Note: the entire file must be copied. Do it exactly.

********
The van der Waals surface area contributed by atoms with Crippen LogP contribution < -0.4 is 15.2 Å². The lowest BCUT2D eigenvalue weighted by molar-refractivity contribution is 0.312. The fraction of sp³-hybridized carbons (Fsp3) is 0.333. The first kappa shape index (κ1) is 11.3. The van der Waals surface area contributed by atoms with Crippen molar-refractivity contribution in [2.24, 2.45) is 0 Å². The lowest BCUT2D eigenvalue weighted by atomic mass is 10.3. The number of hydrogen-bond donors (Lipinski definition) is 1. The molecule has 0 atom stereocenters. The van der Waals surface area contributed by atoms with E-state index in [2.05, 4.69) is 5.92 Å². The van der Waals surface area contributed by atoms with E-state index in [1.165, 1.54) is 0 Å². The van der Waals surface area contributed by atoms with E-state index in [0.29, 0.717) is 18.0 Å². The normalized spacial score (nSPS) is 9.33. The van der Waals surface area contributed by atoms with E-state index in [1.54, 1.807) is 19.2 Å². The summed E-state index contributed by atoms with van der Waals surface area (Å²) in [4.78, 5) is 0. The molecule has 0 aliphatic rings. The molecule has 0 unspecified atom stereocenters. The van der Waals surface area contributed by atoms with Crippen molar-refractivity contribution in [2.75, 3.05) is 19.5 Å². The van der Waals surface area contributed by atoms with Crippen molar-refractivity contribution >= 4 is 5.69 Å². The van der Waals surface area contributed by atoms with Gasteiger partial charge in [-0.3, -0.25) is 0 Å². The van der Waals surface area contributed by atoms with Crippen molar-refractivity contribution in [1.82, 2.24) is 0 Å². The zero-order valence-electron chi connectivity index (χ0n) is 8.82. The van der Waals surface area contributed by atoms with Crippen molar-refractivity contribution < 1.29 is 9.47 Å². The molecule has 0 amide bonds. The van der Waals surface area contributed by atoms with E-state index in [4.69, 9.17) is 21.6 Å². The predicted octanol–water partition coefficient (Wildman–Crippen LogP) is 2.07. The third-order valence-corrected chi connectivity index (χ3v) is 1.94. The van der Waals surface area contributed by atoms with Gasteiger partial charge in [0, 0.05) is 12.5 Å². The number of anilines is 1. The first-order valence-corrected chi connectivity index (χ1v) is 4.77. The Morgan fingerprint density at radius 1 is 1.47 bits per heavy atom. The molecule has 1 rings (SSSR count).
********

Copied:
The van der Waals surface area contributed by atoms with Crippen LogP contribution < -0.4 is 15.2 Å². The lowest BCUT2D eigenvalue weighted by molar-refractivity contribution is 0.312. The fraction of sp³-hybridized carbons (Fsp3) is 0.333. The first kappa shape index (κ1) is 11.3. The van der Waals surface area contributed by atoms with Crippen molar-refractivity contribution in [2.24, 2.45) is 0 Å². The lowest BCUT2D eigenvalue weighted by atomic mass is 10.3. The number of hydrogen-bond donors (Lipinski definition) is 1. The molecule has 0 atom stereocenters. The van der Waals surface area contributed by atoms with E-state index in [2.05, 4.69) is 5.92 Å². The van der Waals surface area contributed by atoms with E-state index in [1.165, 1.54) is 0 Å². The van der Waals surface area contributed by atoms with E-state index in [0.29, 0.717) is 18.0 Å². The normalized spacial score (nSPS) is 9.33. The van der Waals surface area contributed by atoms with E-state index in [1.54, 1.807) is 19.2 Å². The summed E-state index contributed by atoms with van der Waals surface area (Å²) in [4.78, 5) is 0. The molecule has 0 aliphatic rings. The molecule has 0 unspecified atom stereocenters. The van der Waals surface area contributed by atoms with Crippen molar-refractivity contribution in [2.75, 3.05) is 19.5 Å². The van der Waals surface area contributed by atoms with Crippen molar-refractivity contribution >= 4 is 5.69 Å². The van der Waals surface area contributed by atoms with Gasteiger partial charge in [-0.3, -0.25) is 0 Å². The van der Waals surface area contributed by atoms with Crippen molar-refractivity contribution in [1.82, 2.24) is 0 Å². The zero-order valence-electron chi connectivity index (χ0n) is 8.82. The van der Waals surface area contributed by atoms with Crippen molar-refractivity contribution < 1.29 is 9.47 Å². The molecule has 0 amide bonds. The van der Waals surface area contributed by atoms with E-state index in [4.69, 9.17) is 21.6 Å². The predicted octanol–water partition coefficient (Wildman–Crippen LogP) is 2.07. The third-order valence-corrected chi connectivity index (χ3v) is 1.94. The van der Waals surface area contributed by atoms with Gasteiger partial charge in [0, 0.05) is 12.5 Å². The number of anilines is 1. The first-order valence-corrected chi connectivity index (χ1v) is 4.77. The Morgan fingerprint density at radius 1 is 1.47 bits per heavy atom. The molecule has 1 rings (SSSR count).